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New Year’s Resolutions: Tech Edition

New Year’s Resolutions: Tech Edition

Happy 2020! Year of Rat and the first year of the potentially Roaring 20s. So, while we say goodbye to the decade that saw the rise of Bitcoin, the bot, and invasive malware of all stripes, let’s resolve to spend the 2020s making tech work for us, not against us!

In 2020 I resolve to:

Invest in wearable technology.

The last decade saw the rise of the Apple Watch and FitBit (and its clones) for tracking steps, playing music, and staying connected to messages, but wearable tech is exploding in ways we never imagined. Think of the Muse, a headband that senses your body’s stress level and plays calming music and even meditation to ground and focus you. Wearable cameras allow you to capture important milestones like completing a marathon or attending a once-in-a-lifetime event. Devices like bracelets and t-shirts monitor heart rates and other body functions and geolocators allow you to track where your kids are to make sure they are safe at all times.


Be more responsible with my data.

It seems like everywhere you go, the computers are listening. You search for a leather armchair ONE time and now your Facebook wall, your IG page, and every news site you visit just happens to offer a leather armchair for sale. With all the technologies tied together, this type of “invasion” is inevitable, but you can cut down on who has access to your preferences and data with a few simple tricks:

  • Don’t provide your email address to access content. If you do, you’ll get emails forever that you might not want.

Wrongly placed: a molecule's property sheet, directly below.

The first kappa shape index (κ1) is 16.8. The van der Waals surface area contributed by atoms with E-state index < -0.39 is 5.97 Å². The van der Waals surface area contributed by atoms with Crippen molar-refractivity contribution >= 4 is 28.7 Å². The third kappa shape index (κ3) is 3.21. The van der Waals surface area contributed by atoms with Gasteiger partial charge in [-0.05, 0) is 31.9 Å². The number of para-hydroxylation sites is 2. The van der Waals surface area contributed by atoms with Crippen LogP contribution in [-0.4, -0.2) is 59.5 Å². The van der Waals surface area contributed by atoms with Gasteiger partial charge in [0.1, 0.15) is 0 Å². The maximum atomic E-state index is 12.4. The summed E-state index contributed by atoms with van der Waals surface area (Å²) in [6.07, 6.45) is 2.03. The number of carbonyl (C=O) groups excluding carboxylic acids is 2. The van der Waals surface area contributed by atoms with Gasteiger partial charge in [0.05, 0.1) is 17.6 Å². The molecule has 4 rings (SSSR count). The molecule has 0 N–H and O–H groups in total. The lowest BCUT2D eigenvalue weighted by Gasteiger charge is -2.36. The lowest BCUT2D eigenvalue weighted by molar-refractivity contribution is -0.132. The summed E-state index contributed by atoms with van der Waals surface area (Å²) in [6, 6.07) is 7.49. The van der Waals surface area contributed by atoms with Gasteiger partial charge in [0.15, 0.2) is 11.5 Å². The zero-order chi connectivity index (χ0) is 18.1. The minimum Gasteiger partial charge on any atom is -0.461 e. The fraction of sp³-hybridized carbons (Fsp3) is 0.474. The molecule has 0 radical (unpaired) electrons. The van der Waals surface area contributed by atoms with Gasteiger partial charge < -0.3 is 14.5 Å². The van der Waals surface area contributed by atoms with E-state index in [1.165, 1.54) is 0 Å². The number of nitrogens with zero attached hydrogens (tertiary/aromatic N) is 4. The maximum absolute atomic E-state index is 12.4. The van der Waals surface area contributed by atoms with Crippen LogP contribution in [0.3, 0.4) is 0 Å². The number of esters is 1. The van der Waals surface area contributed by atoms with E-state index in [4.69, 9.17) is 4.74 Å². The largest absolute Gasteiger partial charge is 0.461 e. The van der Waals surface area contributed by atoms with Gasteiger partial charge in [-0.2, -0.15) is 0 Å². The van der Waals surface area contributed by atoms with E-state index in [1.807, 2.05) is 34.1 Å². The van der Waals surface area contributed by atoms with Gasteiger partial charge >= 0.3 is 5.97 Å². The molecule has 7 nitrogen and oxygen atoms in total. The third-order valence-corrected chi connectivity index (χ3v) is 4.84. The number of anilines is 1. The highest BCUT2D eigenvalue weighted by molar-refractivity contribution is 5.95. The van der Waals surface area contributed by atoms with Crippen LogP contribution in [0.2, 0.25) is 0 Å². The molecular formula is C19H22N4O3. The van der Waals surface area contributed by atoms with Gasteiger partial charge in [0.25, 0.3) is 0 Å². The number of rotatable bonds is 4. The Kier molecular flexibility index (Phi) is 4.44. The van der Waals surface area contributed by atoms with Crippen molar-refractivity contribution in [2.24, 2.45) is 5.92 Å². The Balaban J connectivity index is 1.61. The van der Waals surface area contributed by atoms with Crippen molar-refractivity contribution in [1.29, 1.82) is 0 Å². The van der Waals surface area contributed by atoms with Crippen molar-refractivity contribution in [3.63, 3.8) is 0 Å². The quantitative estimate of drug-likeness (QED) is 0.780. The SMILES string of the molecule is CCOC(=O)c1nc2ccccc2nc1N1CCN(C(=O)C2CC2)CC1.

• Never enter credit card or other personal information on a site without an “https” secure address.
  • Don’t respond to survey questions unless you don’t mind being contacted further or having your responses drive sales and marketing efforts aimed at you.


Be more responsible with my passwords.

No one loves to keep up with multiple passwords or have passwords that are impossible to remember, but the security of your identity and data absolutely depends on you maintaining solid passwords. Change them often and make sure they include the following:

  • A mix of lower and uppercase letters
  • Numbers
  • Symbols
  • No keywords or phrases that are easy to guess
  • At least 16 characters


Use social media for ME, not the advertisers or the bots.  Get back to what social media was intended: staying in touch with friends and family far from home and reconnecting with lost loves and friends we lost contact with. Don’t let Facebook, Twitter, or Instagram get under your skin. Don’t let it force you to buy something you otherwise wouldn’t, compare yourself to the “perfect” others seem to project, or get sucked into unwinnable political debates. Don’t believe the hype. Read content critically, research and fact check before forwarding content that could be click-bait, propaganda, or robot-generated fiction. Remember that social media is just a tool for communication, but it’s not real life.


Let 2020 be the year of responsible internet use, smart use of smartphones, and communicating responsibly and honestly. Be safe out there!

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